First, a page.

Summary: Addresses some issues of whether Christian should or should not celebrate Christmas.

Celebrating Christmas As A Christian

¡§A little girl came home from Sunday School triumphantly waving a paper, ¡¥Mommy!¡¦ she said, ¡¥My teacher says I drew the most unusual Christmas picture she has ever seen!¡¦

The mother studied the picture for a moment and concluded it was indeed a very peculiar Christmas picture. ¡¥This is wonderfully drawn, but why have you made all these people riding on the back of an airplane?¡¦ the mother gently asked.

¡¥It¡¦s the flight into Egypt,¡¦ the little girl said, with a hint of disappointment that the picture¡¦s meaning was not immediately obvious.

¡¥Oh,¡¦ the mother said cautiously. ¡¥Well, who is this mean looking man at the front?¡¦

¡¥That¡¦s Pontius, the Pilot,¡¦ the girl said now visibly impatient.

¡¥I see. And here you have Mary and Joseph and the baby,¡¦ the mother volunteered. Studying the picture silently for a moment, she summoned the courage to ask, ¡¥But who is this fat man sitting behind Mary?¡¦

The little girl sighed, ¡¥Can¡¦t you tell? That¡¦s Round John Virgin!¡¦ We laugh but the sad truth is that little girl¡¦s mixed-up perspective of Christmas is not really much more muddled than the notions the average person carries around. Christmas has become an elaborate fabrication, and our cele-bration reflects that. The cast of characters we bring out at Christmas is no less bizarre than the ensemble that little girl put on her airplane. Our Christmases are the product of an odd mixture of superstition, fanciful legends and plan ignorance. The real message of Christmas is all but lost in the chaos.¡¨ [John MacArthur. ¡§God With Us: The Miracle of Christmas.¡¨ (Grand Rapids: Zondervan, 1989) p. 13-14.]

After the letter I read addressed to Santa in this morning¡¦s service I thought it might be appropriate to deal with the subject of how should a Christian celebrate Christmas. It is not that I am against mentioning Santa Claus, but that we should teach our children the truth about Santa.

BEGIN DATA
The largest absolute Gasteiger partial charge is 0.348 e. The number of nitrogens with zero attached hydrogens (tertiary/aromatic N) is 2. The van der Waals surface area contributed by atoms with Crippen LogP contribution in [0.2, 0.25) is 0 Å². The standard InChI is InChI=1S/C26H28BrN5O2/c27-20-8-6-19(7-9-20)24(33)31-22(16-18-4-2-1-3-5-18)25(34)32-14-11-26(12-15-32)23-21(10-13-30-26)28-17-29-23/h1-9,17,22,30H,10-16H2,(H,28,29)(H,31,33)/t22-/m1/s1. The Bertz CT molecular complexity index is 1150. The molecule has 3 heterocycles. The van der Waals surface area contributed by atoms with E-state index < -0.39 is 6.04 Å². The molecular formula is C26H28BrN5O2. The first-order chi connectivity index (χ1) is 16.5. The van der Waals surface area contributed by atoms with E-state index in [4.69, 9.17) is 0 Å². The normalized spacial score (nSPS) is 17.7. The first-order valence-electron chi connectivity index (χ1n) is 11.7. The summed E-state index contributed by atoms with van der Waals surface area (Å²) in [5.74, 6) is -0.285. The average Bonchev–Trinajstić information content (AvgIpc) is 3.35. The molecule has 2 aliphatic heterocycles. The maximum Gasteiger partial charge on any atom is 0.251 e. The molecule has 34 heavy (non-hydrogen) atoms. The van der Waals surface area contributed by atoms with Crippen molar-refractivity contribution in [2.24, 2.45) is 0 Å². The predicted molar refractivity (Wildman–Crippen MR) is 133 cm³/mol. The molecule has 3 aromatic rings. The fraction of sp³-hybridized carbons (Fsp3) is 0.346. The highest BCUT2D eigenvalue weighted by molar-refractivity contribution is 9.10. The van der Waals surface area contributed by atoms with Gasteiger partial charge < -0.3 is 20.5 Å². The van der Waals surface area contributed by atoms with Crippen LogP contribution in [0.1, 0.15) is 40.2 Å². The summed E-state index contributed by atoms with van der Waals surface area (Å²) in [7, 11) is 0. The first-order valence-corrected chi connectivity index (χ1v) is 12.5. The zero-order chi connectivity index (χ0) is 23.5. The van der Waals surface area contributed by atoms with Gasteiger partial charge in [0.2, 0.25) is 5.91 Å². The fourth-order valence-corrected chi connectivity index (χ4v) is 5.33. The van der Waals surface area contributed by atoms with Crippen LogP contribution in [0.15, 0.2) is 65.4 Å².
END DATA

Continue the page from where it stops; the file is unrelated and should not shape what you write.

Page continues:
¡§In the popular ¡§Hi and Lois¡¨ comic strip, writer often puts into words what is in the mind of the little baby girl who is the pride of the family. During a comic strip that appeared during the Christmas season, the little girl is pictured as thinking, ¡¥I sure do love Christmas. I don¡¦t know what it is all about yet, but I sure do love it.¡¦ Many are in the same boat as this little girl. They enjoy Christmas, but they just don¡¦t know what it is all about. Think how much more enjoyment they would receive if they understood the full significance of Christmas.¡¨ [J. Michael Shannon

/Robert C. Shannon. ¡§Celebrating the Birth of Christ: Worship, Preaching and Program Resources for Christmas.¡¨ (Cincinnati: Standard Pub., 1985). P. 44]

This evening by way of answering how to go about ¡§Celebrating Christmas as A Christian¡¨

I want to look at three issues.


Some suggest that there are several reasons why a Christian should have nothing to do with the modern celebration of Christmas.

First, some say that a Christian should have

nothing to do with the modern celebration of Christmas, because of the name of the holiday, Christmas. The very name Christmas is offensive to some because the name is derived from the combination of two words, ¡§Christ¡¨ and ¡§mass¡¨. The word means ¡§the mass of Christ.¡¨ Some therefore are offended by what they think is an association with the Catholic Church. But the root mean does not in reality have anything to do with Catholicism it means ¡§Christ is sent.¡¨ It would seem that name accurate presents what the holiday is all about. In fact Galatians 4:4 says, ¡§But when the fullness of time had come, God sent forth his Son¡K¡¨

Secondly, some say that a Christian should have nothing to do with the modern celebration of Christmas, because of the commercialization of the observance. There can no doubt that the world abuses Christmas. But the abuse of others does not mean that the Christian should abandon a reverent celebration of Christmas.

Third, some say that a Christian should have

nothing to do with the modern celebration of Christmas, because of use of Xmas as an abbreviation for Christmas. Some would maintain that the use of the abbreviation leaves Christ out of Christmas. But in fact the abbreviation is not a modern attempt to leave Christ out of Christmas, although some may use it as such. The first use of the abbreviation can be traced back to 1551. The X in Xmas is not the letter X in the English alphabet it is symbol ƒ³ (chi) of the Greek alphabet (although almost indistinguishable to the eye in print). The Greek letter Chi is the first letter in the Greek word Christos or Christ and has been used down through the centuries as an abbreviation for Christ.

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